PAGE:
Discovery of Antique Remains in the Isle of Sheppy.-Lately, as the sexton of the parish of Minster was digging a grave, when about five feet and a half from the surface of the ground, he came to a large quantity of stone ; after having removed this from the grave, he discovered a figure or statue of a man, in two pieces, separated near the middle of the body. Twenty men were required to raise this immense weight from the place where it was deposited. The figure is of stone, and measures six feet three inches in length, and two feet across the shoulders. It is of the size of a stout, muscular, well-proportioned man, and appears to have lain upon a square tablet of stone, with the arms across the breast, the hands then drawn up, and placed perpendicularly towards the head. Between the two little fingers is a small image, quite perfect, exactly in the same position as the form itself. On each side of the head are the representations of a seraph or cherub, and at each side of the feet are the remains of the image of a lion. On the feet are spurs. Near to the spot in the same grave was found a small figure representing (apparently) the head of a nun, which in all probability had been placed over the tomh; her countenance is of a most grievous cast, her teeth decayed, and her tongue lying out upon her lower lip. From the form of the pieces of stone which have been found, some of which are fluted, there appears to have been an arch over the tomb, similar to some which are now in the church ; there is no doubt it has lain many centuries. A nunnery, formerly connected with the building, extended much beyond the site of the present church. It was demolished by the Danes about the ninth century. In 852 the Danes went up the Thames, at which period the destruction of the fabric may plausibly be laid. Traces of encampment may be distinctly seen not far distant from the spot. The figure has been cleansed and placed in the parish church for the inspection of the curious; the antiquary will no doubt avail himself of an opportunity of paying a visit to the spot, and much interesting information on this subject will thus be obtained.

Opening of the New Pier at Gravesend.-The new grand Stone Pier at Gravesend, erected for the accommodation of passengers to and from the steamers, has been opened. The day passed off without any attempt having been made on the part 9 the watermen, who destroyed a short time since a portion of the projection, the Mayor having taken the precaution to swear in 200 special constables to prevent any collision. The new pier extends 100 feet from the grand stone pier, and a further addition of 40 feet will shortly be made. It is said that an additional sixpence will be made by the steamers to the fare to cover the expenses. The water. men, who have refused all offers of accommodation, and even rejected the compensa. tion offered by the Corporation, have announced their intention of landing and embarking passengers at 2d. per head, one-half of the fare allowed by the Act.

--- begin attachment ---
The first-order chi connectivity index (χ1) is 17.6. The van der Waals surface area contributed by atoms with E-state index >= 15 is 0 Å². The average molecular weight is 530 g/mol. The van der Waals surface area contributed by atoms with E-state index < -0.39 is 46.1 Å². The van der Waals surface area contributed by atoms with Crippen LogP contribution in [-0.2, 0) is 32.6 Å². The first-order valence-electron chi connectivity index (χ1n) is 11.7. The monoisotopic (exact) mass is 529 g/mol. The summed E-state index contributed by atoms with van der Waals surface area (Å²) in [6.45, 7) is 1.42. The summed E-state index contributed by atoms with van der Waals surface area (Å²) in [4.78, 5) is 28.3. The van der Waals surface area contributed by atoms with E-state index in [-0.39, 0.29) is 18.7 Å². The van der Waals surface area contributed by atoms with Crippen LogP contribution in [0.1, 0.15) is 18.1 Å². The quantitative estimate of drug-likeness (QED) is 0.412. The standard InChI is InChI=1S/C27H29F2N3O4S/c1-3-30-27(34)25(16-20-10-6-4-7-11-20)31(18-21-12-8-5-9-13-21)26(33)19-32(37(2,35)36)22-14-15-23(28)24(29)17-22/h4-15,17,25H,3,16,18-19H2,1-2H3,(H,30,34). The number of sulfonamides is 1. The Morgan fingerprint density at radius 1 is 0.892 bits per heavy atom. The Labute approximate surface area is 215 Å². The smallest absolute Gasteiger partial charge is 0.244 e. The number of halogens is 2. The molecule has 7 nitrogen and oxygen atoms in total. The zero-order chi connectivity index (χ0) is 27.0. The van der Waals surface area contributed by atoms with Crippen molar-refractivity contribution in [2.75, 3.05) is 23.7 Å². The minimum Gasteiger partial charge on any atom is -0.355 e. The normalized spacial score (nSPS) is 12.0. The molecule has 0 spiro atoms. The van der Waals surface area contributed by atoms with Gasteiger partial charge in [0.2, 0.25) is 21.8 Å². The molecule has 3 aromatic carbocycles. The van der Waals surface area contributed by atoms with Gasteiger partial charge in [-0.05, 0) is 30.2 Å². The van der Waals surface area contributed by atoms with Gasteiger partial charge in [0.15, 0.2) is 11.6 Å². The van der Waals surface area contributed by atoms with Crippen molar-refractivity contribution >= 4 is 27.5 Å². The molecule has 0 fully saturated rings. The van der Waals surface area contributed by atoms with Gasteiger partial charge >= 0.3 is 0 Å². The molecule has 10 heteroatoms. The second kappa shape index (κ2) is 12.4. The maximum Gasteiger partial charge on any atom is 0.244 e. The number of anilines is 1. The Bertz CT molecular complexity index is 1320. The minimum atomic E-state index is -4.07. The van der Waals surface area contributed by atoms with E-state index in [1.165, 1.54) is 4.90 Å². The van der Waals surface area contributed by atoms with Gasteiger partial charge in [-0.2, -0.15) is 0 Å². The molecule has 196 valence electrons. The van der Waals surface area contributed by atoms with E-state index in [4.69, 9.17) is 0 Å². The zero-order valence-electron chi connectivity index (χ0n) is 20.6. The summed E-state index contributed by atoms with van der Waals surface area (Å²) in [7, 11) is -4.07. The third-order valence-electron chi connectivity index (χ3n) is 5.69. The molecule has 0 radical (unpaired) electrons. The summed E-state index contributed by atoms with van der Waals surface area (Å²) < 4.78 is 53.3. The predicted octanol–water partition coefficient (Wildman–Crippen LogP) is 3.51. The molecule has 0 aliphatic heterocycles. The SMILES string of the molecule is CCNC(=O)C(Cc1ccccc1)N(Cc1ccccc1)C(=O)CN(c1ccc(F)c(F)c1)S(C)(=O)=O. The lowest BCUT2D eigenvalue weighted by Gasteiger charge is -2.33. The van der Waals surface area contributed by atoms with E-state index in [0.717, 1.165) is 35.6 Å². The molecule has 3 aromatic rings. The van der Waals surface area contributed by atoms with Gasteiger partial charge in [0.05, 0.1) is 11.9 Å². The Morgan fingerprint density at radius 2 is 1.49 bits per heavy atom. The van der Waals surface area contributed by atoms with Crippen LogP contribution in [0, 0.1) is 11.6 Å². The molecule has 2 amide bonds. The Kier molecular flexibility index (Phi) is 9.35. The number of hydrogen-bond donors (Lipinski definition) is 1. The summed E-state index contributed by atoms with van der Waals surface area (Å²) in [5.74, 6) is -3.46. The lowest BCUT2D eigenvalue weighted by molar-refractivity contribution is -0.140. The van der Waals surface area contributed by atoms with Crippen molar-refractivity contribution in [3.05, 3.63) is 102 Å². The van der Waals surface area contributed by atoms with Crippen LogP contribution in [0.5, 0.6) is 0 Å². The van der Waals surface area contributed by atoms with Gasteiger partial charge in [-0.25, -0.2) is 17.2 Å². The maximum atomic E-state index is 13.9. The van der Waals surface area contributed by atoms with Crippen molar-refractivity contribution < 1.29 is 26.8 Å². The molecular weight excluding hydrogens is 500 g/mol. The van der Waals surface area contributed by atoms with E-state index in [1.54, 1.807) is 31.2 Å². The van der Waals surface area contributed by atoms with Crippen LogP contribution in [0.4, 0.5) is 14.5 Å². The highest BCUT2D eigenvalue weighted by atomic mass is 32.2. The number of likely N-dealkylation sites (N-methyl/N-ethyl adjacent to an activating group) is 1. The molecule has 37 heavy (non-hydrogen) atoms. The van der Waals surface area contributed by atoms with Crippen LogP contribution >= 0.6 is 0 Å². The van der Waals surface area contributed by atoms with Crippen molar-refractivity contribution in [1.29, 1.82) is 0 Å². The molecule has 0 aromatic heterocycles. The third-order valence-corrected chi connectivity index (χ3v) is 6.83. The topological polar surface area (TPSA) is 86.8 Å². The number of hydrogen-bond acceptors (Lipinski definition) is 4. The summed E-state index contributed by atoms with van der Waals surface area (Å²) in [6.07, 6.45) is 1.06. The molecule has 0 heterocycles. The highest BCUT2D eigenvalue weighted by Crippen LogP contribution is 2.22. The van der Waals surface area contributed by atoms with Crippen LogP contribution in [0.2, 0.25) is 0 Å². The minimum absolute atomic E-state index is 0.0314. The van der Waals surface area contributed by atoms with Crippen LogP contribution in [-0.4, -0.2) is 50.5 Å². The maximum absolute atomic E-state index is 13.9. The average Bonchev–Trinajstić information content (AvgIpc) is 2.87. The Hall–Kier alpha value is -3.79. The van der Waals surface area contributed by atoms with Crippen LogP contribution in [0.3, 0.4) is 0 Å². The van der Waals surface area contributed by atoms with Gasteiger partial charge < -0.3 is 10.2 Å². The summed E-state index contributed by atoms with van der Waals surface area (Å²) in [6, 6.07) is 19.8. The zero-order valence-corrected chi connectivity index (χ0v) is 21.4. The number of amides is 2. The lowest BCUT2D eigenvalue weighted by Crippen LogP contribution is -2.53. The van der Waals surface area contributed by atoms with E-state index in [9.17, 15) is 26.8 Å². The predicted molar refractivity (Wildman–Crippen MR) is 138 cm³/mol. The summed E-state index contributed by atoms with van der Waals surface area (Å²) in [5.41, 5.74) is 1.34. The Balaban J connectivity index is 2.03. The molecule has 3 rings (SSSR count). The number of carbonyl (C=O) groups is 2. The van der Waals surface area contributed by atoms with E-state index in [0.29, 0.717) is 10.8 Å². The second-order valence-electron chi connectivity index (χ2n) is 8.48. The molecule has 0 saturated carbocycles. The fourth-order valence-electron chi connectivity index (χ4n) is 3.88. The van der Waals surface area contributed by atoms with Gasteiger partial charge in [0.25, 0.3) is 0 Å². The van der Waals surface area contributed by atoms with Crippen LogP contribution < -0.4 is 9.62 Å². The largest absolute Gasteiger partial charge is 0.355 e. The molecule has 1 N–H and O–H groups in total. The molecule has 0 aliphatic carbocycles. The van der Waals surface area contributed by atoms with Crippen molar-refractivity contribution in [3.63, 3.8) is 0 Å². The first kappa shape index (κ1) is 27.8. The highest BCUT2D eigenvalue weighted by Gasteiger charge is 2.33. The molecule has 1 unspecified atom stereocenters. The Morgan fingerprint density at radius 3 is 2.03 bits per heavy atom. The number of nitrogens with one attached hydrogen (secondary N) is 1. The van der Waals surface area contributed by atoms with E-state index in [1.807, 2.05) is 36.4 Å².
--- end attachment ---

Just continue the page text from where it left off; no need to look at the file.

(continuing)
SOMERSETSHIRE. Bristol and London Railway.-A respectable meeting to promote this undertaking has been held at the Guildhall. Some of the principal merchants in the city took part in the proceedings. The report holds out very strong inducements for accomplishing the object ; and it cannot be denied that Bristol requires some powerful stimulus to place her upon a footing with Liverpool and other commercial towns. We know nothing more likely to promote our commercial prosperity on an extended scale than this project.-Bristol Puper.






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The following is a scale of the debts for which persons were imprisoned in the National Gaol of Scotland, at Edinburgh, during the undermentioned years :

Under 21. , .

21. and under 51.
31. and under 101.
101. and under 201.
201. and upwards
Meditatione fugæ warrants



506 The amount of the debts of the 499 prisoners in 1824 was 32191. 3s. 6.. ; the 619 prisoners in 1827, 79151. 198. 2d. ; the 494 prisoners in 1828, 40191. 18s. Id.

Ancient Remains.— There was lately dug up in Shielforky Moss, near Blackford, by some people “ casting peats,” a box of a very singular kind, and believed to be ancient-since it must have been constructed in a very primitive state of society. It appeared to have been joined together by thongs of leather passing through perforations in the sides, ends, and bottom; and the lid, which projected a little over the front and ends, had been fixed in the same way. As frequently happens in similar cases of discovery, the curiosity was hewn in pieces by the spades of the work men, before any attention was paid to its contents. They state, however, that it appeared to them to have contained a mass of greasy matter, along with some bones, and a

clumsy lump of brass ;” and, according to the description of one of the men, a

queer airn thing," the only article which any of them had the curiosity to carry home. We shall, perhaps, have something more to communicate regarding these reliques, so soon as our correspondent can communicate more particular information on the subject. We can only add, that the “ box” was found embedded in the loam, eight feet below the present surface of the moss. - Stirling Advertiser.

Possil Remains.-A specimen of the head of the fossil elk was lately discovered in moss, resting on marl, about six miles from Belfast. The specimen was in a fine state of preservation ; the head was entire, and the teeth were perfect, and the immense horns were also complete. The head and horns weigh about 2 cwt. Each horn measures from the base to the tip five feet six inches. The measurement between the tips of the horns is seven feet six inches. The whole specimen is twelve feet in circumference. This beautiful and valuable specimen has been acquired by the Andersonian Museum, of which it forms one of the finest ornaments.-Glasgow Herald.